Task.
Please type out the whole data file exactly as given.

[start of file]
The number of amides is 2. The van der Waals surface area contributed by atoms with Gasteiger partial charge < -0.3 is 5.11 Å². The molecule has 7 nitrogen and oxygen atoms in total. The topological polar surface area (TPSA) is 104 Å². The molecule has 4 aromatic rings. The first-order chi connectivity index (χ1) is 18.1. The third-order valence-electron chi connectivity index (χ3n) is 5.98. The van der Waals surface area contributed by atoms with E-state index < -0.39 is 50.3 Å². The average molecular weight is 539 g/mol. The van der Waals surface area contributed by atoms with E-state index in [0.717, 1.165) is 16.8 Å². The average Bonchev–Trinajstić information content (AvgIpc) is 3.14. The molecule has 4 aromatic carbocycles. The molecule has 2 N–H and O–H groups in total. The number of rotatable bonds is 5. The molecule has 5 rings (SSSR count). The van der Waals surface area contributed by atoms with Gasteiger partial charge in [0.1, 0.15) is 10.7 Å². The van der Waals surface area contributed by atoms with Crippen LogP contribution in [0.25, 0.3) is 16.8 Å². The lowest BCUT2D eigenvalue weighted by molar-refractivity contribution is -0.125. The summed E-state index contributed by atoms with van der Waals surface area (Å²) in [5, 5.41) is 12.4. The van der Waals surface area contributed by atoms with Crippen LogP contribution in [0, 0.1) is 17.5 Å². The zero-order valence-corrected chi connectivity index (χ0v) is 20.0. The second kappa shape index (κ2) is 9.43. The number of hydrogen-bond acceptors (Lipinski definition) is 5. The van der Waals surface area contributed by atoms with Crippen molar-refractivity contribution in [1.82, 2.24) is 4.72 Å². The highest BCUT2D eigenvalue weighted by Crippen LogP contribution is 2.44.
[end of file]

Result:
The number of amides is 2. The van der Waals surface area contributed by atoms with Gasteiger partial charge < -0.3 is 5.11 Å². The molecule has 7 nitrogen and oxygen atoms in total. The topological polar surface area (TPSA) is 104 Å². The molecule has 4 aromatic rings. The first-order chi connectivity index (χ1) is 18.1. The third-order valence-electron chi connectivity index (χ3n) is 5.98. The van der Waals surface area contributed by atoms with E-state index < -0.39 is 50.3 Å². The average molecular weight is 539 g/mol. The van der Waals surface area contributed by atoms with E-state index in [0.717, 1.165) is 16.8 Å². The average Bonchev–Trinajstić information content (AvgIpc) is 3.14. The molecule has 4 aromatic carbocycles. The molecule has 2 N–H and O–H groups in total. The number of rotatable bonds is 5. The molecule has 5 rings (SSSR count). The van der Waals surface area contributed by atoms with Gasteiger partial charge in [0.1, 0.15) is 10.7 Å². The van der Waals surface area contributed by atoms with Crippen LogP contribution in [0.25, 0.3) is 16.8 Å². The lowest BCUT2D eigenvalue weighted by molar-refractivity contribution is -0.125. The summed E-state index contributed by atoms with van der Waals surface area (Å²) in [5, 5.41) is 12.4. The van der Waals surface area contributed by atoms with Crippen LogP contribution in [0, 0.1) is 17.5 Å². The zero-order valence-corrected chi connectivity index (χ0v) is 20.0. The second kappa shape index (κ2) is 9.43. The number of hydrogen-bond acceptors (Lipinski definition) is 5. The van der Waals surface area contributed by atoms with Crippen molar-refractivity contribution in [1.82, 2.24) is 4.72 Å². The highest BCUT2D eigenvalue weighted by Crippen LogP contribution is 2.44.